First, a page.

Sour economy taking toll on local club
By Lee Ann Sides Garrett
“Legs up,” Jenny Majors calls out as she watches her daughter, Sammi, sail effortlessly over a jump on her horse,
Bailey. Sammi turns and jumps another, making it look easy. “I’m as proud as I can be of her,” Jenny says. “I love that she’s as passionate about horses as I am.” She has good reason to be. Sammi received high marks at the U.S. Pony Club Nationals in Lexington, Va., in July, with her team placing first in horse management and second in Polocrosse.
Jenny competed when she was younger, but says cost prevents them both from competing now. So she teaches Sammi. According to
www.ponyclub.org, Pony Club is one of the leading junior equestrian organizations in the world with chapters in 30 countries. The U.S. has more than 600 clubs with more than 12,000 members. Jenny is the District Commissioner for the South River Bend Pony Club in Cleveland.
Sammi, who has been riding horses since she was 2 years old, has been a member of Pony Club for years. Jenny says the Cleveland club now has only four members, but would like to have more.
“The high price of fuel has made it harder to travel long distances,” Jenny says.
In Pony Club, kids learn valuable skills such as horse care, care of equipment, cleanliness, grooming, veterinary care, feeding, shoeing and other areas of horse management. During competition, judges quiz riders on all these areas. Riders work to achieve rankings in nine stages of progressive standards of proficiency. They also participate in such events as show jumping, dressage and polocrosse. Polocrosse is a game related to polo, but it is played with a racquet similar to the kind used in lacrosse. “When you get your next ranking,” Sammi says, “it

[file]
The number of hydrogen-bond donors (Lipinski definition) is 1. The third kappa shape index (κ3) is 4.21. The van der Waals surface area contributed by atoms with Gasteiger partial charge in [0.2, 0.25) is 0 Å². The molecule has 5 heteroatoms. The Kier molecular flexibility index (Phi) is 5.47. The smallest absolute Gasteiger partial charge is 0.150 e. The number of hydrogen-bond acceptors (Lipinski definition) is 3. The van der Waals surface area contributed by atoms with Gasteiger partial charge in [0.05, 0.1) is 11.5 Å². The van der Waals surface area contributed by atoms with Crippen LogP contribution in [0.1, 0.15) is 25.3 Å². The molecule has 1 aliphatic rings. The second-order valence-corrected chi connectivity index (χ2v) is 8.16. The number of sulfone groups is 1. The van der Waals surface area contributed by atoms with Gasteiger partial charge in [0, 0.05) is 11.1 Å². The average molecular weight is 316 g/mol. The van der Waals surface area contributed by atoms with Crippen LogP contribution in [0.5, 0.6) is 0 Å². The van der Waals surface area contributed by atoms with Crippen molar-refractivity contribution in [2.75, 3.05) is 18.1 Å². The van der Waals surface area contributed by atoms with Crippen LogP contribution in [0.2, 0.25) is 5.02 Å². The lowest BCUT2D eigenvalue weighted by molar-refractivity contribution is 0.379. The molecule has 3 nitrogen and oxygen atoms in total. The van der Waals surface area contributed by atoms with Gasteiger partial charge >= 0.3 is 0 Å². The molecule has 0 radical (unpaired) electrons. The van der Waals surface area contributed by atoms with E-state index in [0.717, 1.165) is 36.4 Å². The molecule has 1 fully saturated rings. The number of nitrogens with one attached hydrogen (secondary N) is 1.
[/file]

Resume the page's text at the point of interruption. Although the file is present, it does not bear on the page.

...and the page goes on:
feels like you accomplished something big.” Due to the small size of the South River Bend club, Sammi competed at nationals on a team made up of riders from different clubs. “It teaches you responsibility to do well for the team,” says Sammi. “And you learn how to get along with
others whether you like them or not.”
The club will host a mounted meeting, or clinic, at Tanglewood Park on Saturday from 9 a.m. to 1p.m. The main focus will be polocrosse, but organizers invite anyone interested in checking out the club to come unmounted to learn, but to bring a horse if they have one. Owning a horse is not a requirement for membership, but potential members need to have access to one. The club is open to riders up to age 25.
Carolina Polocrosse Team will attend to help teach club members. Jenny says the size of the horse doesn’t matter. Pony Club isn’t just for ponies. The word “pony” reflects the age of the members, not the size of the mount. Sammi’s horse, Bailey, stands 15.3 hands, and Jenny says some are bigger.
South River Bend Club treasurer Sarah Frederick says the club provides more than just education about horses.
“In an organization like this, it’s not all about ‘me,’ ” Frederick says. “You build good relationships that will carry into adulthood.”
For information, contact Jenny Majors at 704-798-0836 or e-mail